Assessing stress at work across occupations and cultures using the occupational stress inventory revised

Research output: Chapter in Book/Report/Conference proceedingConference contributionResearchpeer-review

Abstract

Workplace stress is common across occupations and across nations. Culture is thought to impact on stress levels including what are common stressors, how the stress is experienced and what coping mechanisms or resources are used. However, there has been limited research examining these differences or supposed differences across cultures, and none that seem to have used a direct comparison across one professional area using the same extensive and validated questionnaire. One questionnaire that has potential for such direct comparison is the Occupational Stress Inventory-Revised (OSI-R: Osipow, 1999) which assesses three main dimensions related to stress: “occupational roles” (stressors), “personal strain” (experienced stress), and “personal resources” (coping resources). The current study examined a cross-national application of the OSI-R among Australian and Turkish teachers (and to Manual data) to identify whether patterns of latent structure of the OSI-R were similar (and therefore whether the questionnaire would be useful in wider research and professional application). Structural equation modeling and fit indices results generally confirmed the three-dimensional model posited by Osipow (1999) and suggested that the occupational role stress dimension could be sub-divided: the similar latent factor results obtained suggesting the stability of the OSI-R in this cross-cultural workplace setting. The implications for research and practice are discussed.
Original languageEnglish
Title of host publicationProceedings of 26th International Business Research Conference
EditorsMd. Mahbubul Hoque Bhuiyan
Place of PublicationMelbourne
PublisherWorld Business Institute Australia
Pages1-9
Number of pages9
ISBN (Print)9781922069467
Publication statusPublished - 2014
EventInternational Business Research Conference - Imperial College, London, United Kingdom
Duration: 7 Apr 20148 Apr 2014
Conference number: 26th
http://www.wbiworldconpro.com/pages/previous_confo/london-conference-2014

Conference

ConferenceInternational Business Research Conference
CountryUnited Kingdom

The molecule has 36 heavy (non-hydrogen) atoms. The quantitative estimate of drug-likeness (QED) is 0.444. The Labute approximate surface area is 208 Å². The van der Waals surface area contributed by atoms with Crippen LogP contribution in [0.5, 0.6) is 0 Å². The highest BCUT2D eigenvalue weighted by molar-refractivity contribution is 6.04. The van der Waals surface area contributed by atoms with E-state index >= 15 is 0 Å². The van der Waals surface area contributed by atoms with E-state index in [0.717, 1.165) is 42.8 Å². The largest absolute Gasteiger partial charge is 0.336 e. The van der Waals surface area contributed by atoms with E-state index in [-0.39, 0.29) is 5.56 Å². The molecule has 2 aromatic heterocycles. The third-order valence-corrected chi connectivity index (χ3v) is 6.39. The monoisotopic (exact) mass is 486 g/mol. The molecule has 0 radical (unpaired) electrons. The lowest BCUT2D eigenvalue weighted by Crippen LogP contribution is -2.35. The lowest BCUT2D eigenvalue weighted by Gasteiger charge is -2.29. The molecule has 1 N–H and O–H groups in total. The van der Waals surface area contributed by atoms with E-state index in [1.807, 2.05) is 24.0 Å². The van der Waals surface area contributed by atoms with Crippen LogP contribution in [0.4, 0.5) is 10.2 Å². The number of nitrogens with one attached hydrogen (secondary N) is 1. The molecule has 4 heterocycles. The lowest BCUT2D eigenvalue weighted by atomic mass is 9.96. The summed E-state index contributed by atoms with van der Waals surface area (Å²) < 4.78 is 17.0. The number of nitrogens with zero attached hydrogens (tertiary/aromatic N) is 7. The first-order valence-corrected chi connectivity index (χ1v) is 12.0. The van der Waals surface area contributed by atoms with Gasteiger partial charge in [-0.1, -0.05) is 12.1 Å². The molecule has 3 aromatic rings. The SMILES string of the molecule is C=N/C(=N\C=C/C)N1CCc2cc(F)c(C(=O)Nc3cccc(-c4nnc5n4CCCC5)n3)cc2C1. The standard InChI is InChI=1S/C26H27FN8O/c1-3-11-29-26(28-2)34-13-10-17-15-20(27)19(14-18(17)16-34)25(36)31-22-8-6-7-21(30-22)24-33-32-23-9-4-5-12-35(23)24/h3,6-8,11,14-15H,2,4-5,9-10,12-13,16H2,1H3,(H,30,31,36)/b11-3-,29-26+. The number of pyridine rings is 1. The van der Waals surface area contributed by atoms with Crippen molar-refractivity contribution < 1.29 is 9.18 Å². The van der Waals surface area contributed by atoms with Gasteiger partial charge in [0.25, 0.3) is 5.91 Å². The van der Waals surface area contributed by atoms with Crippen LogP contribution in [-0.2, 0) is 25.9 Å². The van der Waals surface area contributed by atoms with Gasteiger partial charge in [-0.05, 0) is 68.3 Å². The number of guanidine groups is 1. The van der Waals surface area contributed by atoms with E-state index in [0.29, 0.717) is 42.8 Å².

CityLondon
Period7/04/148/04/14
Internet address

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occupational stress
occupation
occupational role
questionnaire
coping
workplace
resources
teacher

Cite this

Hicks, R. E., Sabanci, A., & Bahr, M. (2014). Assessing stress at work across occupations and cultures using the occupational stress inventory revised. In M. M. H. Bhuiyan (Ed.), Proceedings of 26th International Business Research Conference (pp. 1-9). Melbourne: World Business Institute Australia.
Hicks, Richard E. ; Sabanci, Ali ; Bahr, Mark. / Assessing stress at work across occupations and cultures using the occupational stress inventory revised. Proceedings of 26th International Business Research Conference. editor / Md. Mahbubul Hoque Bhuiyan. Melbourne : World Business Institute Australia, 2014. pp. 1-9
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Hicks, RE, Sabanci, A & Bahr, M 2014, Assessing stress at work across occupations and cultures using the occupational stress inventory revised. in MMH Bhuiyan (ed.), Proceedings of 26th International Business Research Conference. World Business Institute Australia, Melbourne, pp. 1-9, International Business Research Conference, London, United Kingdom, 7/04/14.

Assessing stress at work across occupations and cultures using the occupational stress inventory revised. / Hicks, Richard E.; Sabanci, Ali; Bahr, Mark.

Proceedings of 26th International Business Research Conference. ed. / Md. Mahbubul Hoque Bhuiyan. Melbourne : World Business Institute Australia, 2014. p. 1-9.

Research output: Chapter in Book/Report/Conference proceedingConference contributionResearchpeer-review

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AB - Workplace stress is common across occupations and across nations. Culture is thought to impact on stress levels including what are common stressors, how the stress is experienced and what coping mechanisms or resources are used. However, there has been limited research examining these differences or supposed differences across cultures, and none that seem to have used a direct comparison across one professional area using the same extensive and validated questionnaire. One questionnaire that has potential for such direct comparison is the Occupational Stress Inventory-Revised (OSI-R: Osipow, 1999) which assesses three main dimensions related to stress: “occupational roles” (stressors), “personal strain” (experienced stress), and “personal resources” (coping resources). The current study examined a cross-national application of the OSI-R among Australian and Turkish teachers (and to Manual data) to identify whether patterns of latent structure of the OSI-R were similar (and therefore whether the questionnaire would be useful in wider research and professional application). Structural equation modeling and fit indices results generally confirmed the three-dimensional model posited by Osipow (1999) and suggested that the occupational role stress dimension could be sub-divided: the similar latent factor results obtained suggesting the stability of the OSI-R in this cross-cultural workplace setting. The implications for research and practice are discussed.

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Hicks RE, Sabanci A, Bahr M. Assessing stress at work across occupations and cultures using the occupational stress inventory revised. In Bhuiyan MMH, editor, Proceedings of 26th International Business Research Conference. Melbourne: World Business Institute Australia. 2014. p. 1-9